God bless the book shop - where a browse can calm the mind and soothe the soul
The gentle little tinkle as you push the door open acts as a Tibetan prayer bell to calm the mind and soothe the body, setting this aside as a sensory experience.
And then there's the uniquely beguiling scent of ink on paper - as perfumed as a cloud of incense.
Nobody ever goes 'shopping' for books - instead we go for a 'browse' - an entirely different concept that reflects the fact that stepping inside a book shop has far more in common with popping in to light a candle in the church than it has with a dash to the local supermarket.
It's a spiritual experience.
From the Book of Kells to the Reader's Digest, right through to books that you would actually want to read, hard copies of the written word have always been revered in this country.
Even when tattered and missing most of its pages, throwing out a book that has lived beyond its useful shelf life still feels as potentially blasphemous as disposing of a broken holy statue.
So choosing a new book to come and live in your house - probably forever - is a very special event. But in a world of Amazon, Kindle and e-readers, independent book shops are an increasingly endangered species.
Last year, American novelist James Patterson - dubbed the 'Henry Ford of Books' by Vanity Fair - gave away a million dollars in his native United States, to bookstores and initiatives to get kids reading.
Patterson holds the Guinness World Record for the author with the most New York Times best-sellers, with worldwide sales exceeding 300 million.
Now he has extended his scheme here, with 10 independent book shops across the country receiving grants of varying sizes, in a unique initiative that saw more than half a million euro awarded to book shops in Ireland and the UK.
He operates a similar scheme in Australia, where he explained that the idea of an enduring legacy was the last thing on his mind.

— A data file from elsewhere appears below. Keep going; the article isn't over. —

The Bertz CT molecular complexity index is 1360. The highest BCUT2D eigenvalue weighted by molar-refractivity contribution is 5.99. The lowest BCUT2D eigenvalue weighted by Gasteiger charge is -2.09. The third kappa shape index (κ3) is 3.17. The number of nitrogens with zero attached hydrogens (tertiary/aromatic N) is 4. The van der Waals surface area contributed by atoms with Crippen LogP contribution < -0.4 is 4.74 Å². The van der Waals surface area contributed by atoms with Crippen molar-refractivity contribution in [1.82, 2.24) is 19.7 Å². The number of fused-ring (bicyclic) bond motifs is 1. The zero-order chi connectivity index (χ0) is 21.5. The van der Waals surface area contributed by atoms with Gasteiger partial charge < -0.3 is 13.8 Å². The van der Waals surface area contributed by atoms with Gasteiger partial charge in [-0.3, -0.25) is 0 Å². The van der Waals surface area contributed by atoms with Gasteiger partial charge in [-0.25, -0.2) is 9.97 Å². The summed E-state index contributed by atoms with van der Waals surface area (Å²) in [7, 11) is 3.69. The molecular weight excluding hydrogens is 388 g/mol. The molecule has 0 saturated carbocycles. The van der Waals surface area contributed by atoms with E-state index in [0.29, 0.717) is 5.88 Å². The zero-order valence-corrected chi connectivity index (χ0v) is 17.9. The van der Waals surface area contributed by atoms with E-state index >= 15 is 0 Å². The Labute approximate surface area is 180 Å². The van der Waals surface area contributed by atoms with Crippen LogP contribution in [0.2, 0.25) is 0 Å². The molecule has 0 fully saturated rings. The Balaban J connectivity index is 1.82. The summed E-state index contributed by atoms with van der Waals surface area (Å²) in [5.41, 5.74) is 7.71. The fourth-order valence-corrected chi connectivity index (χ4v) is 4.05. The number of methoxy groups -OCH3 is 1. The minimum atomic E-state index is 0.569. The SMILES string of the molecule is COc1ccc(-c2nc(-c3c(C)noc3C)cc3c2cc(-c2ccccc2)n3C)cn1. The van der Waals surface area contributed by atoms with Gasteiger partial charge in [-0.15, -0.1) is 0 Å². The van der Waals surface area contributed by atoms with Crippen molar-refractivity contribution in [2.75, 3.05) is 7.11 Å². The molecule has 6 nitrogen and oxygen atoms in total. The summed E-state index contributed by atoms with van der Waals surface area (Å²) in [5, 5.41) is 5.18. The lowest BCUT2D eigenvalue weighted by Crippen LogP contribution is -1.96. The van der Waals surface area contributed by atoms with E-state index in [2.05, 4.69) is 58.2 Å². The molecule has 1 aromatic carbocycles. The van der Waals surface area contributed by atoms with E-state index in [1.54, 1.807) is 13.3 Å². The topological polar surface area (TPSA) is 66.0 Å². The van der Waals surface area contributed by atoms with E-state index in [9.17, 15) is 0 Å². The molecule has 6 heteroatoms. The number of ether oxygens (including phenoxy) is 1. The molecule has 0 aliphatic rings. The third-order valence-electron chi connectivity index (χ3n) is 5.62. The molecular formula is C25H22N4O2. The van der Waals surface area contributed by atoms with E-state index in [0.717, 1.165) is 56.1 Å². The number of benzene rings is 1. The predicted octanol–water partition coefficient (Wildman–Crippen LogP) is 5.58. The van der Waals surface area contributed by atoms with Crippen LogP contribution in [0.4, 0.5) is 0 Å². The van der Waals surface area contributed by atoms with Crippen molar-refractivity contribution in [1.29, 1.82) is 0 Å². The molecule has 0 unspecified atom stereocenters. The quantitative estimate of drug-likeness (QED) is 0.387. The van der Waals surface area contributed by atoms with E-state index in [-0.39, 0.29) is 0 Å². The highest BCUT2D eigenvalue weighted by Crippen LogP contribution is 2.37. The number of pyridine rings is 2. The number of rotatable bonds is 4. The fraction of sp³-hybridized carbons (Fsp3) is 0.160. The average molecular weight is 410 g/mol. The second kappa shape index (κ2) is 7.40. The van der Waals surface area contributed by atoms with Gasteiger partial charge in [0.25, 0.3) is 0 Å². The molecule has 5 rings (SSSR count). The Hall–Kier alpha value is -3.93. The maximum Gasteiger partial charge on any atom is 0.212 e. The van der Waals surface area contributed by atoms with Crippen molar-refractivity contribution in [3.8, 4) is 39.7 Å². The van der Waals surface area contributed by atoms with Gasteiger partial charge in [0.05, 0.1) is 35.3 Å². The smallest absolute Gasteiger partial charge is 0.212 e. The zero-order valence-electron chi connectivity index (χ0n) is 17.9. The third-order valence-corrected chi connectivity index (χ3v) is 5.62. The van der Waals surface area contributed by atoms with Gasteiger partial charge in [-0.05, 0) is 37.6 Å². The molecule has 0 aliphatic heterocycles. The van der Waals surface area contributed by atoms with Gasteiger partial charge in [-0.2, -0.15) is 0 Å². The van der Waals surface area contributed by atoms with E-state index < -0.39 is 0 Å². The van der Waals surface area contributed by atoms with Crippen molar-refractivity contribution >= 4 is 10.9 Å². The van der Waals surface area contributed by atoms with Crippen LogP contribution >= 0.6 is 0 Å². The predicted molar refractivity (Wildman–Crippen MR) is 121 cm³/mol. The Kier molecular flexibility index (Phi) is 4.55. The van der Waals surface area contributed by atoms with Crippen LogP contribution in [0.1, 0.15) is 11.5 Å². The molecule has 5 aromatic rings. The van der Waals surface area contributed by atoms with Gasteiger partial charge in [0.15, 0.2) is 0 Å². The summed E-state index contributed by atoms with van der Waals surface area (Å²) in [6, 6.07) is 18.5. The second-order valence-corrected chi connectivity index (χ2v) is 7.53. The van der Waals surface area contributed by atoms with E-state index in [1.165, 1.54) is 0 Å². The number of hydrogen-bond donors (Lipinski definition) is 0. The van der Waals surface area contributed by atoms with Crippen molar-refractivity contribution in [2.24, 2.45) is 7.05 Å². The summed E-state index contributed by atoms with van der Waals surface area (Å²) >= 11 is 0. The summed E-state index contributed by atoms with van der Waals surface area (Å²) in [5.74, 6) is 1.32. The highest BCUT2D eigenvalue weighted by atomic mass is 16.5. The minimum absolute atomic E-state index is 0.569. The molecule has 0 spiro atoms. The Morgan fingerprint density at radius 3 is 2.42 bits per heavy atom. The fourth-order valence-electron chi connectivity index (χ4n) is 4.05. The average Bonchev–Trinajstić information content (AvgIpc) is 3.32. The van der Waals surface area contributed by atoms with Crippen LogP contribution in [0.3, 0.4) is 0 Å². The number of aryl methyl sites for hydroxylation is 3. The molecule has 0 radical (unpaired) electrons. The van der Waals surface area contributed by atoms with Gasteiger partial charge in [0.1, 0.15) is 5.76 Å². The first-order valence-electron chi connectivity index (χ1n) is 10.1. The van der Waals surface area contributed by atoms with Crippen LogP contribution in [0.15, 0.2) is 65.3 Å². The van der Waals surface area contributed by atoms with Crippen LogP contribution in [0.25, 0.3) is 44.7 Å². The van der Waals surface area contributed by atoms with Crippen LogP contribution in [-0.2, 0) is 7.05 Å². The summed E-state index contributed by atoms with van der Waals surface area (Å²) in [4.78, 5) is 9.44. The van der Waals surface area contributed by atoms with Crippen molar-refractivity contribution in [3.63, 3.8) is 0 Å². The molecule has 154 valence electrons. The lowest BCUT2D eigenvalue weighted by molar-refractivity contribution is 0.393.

"Who gives a s**t? I'm dead," he said. "I want to do as much good as I can."
The greatest challenge facing society, warned Patterson, is getting bright children to read more broadly and at-risk kids reading competently.
Patterson's passion for child literacy began with the reluctance of his own son, Jack, to read. One summer he cancelled Jack's chores and told him his only obligation was to read for an hour a day.
"Give them stories that they'll gobble up like chocolate pudding and ask for more," said Patterson, explaining the secret to getting children hooked on books. The only bad book was one that put a child off reading for life, he added.
Among the Irish book shops to get funding from Patterson is Blackbird Books in Navan , Co Meath - which opened just last May.
Husband and wife team Shane and Lorraine Breslin put a big emphasis on 'The Nest' - which is the children's section.
Lines from Seamus Heaney's poem 'The Blackbird of Glanmore' are quoted on Shane's business card - an illustration of the atmosphere the couple are hoping to achieve: "I park, pause, take heed. Breathe. Just breathe and sit."
They get a "real kick" when they see their customers doing just that, said Shane.
"Book shops serve more than a commercial purpose; they're probably closer to a library than to any other business," he said.
"A book shop is a key part of town as far as I'm concerned. A town without a book shop is a town without a soul."